In the last couple of weeks this Beed has received a number of requests to write about the future of Nepali tourism. More than a few people think that right now it looks as bleak as it did twelve years ago, during the Indian trade embargo. The problem with Nepali tourism is this: we have a great product, but have never had a government that could formulate visionary policies, or a private sector that understood how the industry ideally works. Like water resources, we keep talking about the potential of tourism, but don't do nearly enough to think of long-term strategies.
The industry is facing a crisis-operations could be shut, banks could be foreclosed, and hundreds of people could be laid off in hotels or travel agencies.
The grand old years of tourism-1992-1994 were extremely profitable for operators in the industry because of limited supply and high demand. Nepal had the capacity to take in about half-a-million tourists and received 350,000. Around this time the first wave of reforms was on and the country and the economy were suitably euphoric. All came together in the form of high earnings per tourist. And then, in 1995, the slide began with capacity enhancement. Now we are in a position to service nearly 1.5 million tourists, while demand is just one-third of that. Naturally, prices tumble and with them, profitability. Returns on investment in the industry have slipped to about one percent. One percent-it does not require a financial whiz to know that something is very wrong.
Enough has been said by all, including your Beed, about the government's failure on all fronts, whether handling tourism at the policy level or the flying debacle that is RNAC. Now it is time to say something no one likes to hear-the private sector needs to get its act together. The larger investments in tourism have been in either operating airlines or hotels. Domestic airlines have been working on a lease-and-operate strategy, so if something goes wrong, shareholders don't really feel the impact. If one were to examine the shareholders' funds and compare those figures with the value of assets the airline firm is operating, it becomes clear that the financing agency bears most of the losses. The same goes for hotels, where investments are more often borrowings rather than promoters' funds. With public issues and creative financing mechanisms, core promoters recoup their initial commitments soon enough, and so they have very little at stake. In the case of travel and trekking agencies too, the volume of business they handle is many fold the investments made and financing is undertaken by pledging vehicles, office equipment or receivables.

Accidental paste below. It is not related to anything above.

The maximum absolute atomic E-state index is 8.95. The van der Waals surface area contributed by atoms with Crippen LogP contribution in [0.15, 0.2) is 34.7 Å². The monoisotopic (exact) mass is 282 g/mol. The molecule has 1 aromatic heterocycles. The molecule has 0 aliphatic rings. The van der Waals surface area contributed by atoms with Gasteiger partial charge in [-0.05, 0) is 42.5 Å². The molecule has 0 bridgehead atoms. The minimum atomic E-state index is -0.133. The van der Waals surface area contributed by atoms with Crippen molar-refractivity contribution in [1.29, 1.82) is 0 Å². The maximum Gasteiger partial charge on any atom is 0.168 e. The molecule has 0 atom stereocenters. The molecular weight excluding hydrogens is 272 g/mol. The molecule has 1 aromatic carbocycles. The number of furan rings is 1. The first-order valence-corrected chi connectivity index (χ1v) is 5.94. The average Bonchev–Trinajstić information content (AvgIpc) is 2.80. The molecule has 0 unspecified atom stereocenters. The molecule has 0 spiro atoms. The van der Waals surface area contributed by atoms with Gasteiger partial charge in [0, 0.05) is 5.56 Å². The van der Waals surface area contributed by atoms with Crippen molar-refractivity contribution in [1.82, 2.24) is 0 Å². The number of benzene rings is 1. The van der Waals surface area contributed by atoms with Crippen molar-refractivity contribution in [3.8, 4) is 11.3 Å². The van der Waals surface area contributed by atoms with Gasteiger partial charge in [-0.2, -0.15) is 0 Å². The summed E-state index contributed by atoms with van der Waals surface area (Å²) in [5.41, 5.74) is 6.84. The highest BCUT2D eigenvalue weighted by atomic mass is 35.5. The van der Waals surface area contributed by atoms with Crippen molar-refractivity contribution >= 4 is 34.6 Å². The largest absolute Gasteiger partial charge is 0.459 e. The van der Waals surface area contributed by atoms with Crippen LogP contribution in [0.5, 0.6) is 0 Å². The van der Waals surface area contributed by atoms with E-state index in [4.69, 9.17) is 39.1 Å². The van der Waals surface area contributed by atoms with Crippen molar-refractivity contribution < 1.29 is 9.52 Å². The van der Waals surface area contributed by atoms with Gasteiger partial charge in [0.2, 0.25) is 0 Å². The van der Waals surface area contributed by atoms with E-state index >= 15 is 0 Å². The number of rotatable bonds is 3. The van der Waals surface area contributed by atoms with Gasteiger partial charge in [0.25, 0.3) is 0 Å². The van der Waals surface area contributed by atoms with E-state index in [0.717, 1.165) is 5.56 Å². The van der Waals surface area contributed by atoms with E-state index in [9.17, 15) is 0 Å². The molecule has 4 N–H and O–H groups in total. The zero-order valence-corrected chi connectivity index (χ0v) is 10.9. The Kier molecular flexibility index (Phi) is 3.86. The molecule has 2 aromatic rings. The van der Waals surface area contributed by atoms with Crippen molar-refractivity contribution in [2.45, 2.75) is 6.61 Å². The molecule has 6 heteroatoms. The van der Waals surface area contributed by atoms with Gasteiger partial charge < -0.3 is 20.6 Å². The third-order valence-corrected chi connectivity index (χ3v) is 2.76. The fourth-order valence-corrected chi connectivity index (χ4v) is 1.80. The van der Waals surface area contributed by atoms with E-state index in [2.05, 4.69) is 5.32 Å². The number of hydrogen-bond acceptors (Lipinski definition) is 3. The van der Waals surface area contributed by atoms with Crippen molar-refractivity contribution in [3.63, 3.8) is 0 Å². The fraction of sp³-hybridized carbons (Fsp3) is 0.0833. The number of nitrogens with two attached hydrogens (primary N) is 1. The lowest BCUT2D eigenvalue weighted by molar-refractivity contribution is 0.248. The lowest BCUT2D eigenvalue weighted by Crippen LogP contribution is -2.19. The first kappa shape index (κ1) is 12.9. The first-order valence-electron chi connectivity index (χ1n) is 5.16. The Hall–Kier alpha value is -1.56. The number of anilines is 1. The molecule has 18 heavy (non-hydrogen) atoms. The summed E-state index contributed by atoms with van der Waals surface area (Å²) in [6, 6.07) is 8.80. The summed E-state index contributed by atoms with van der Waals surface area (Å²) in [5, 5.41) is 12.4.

The tourism downturn will affect financial institutions the most, as they will be saddled with non-performing assets. And then there are the indirect links, which mean that down the line hotel suppliers, trekking and tour guides, and handicraft industries will also suffer.
So what do we do in the long term? People who come to Nepal spend more in airfare than they do in-country and perhaps we are not competing with other destinations. After all, people who come to see Everest and trek the Annapurna will still come. The objective would now be to ensure that they get quality service at a price. The supply in the tourism industry should be regulated. The Beed even believes that no new entrants should be allowed into the industry until some semblance of order is restored. Since no one here seems to understand the industry, let us leave it to professional companies. If we allow international travel agencies and consultants to operate, they will find a way out. We have paid a price for protectionism, we need to widen our horizon if tourism is to remain an option for this country.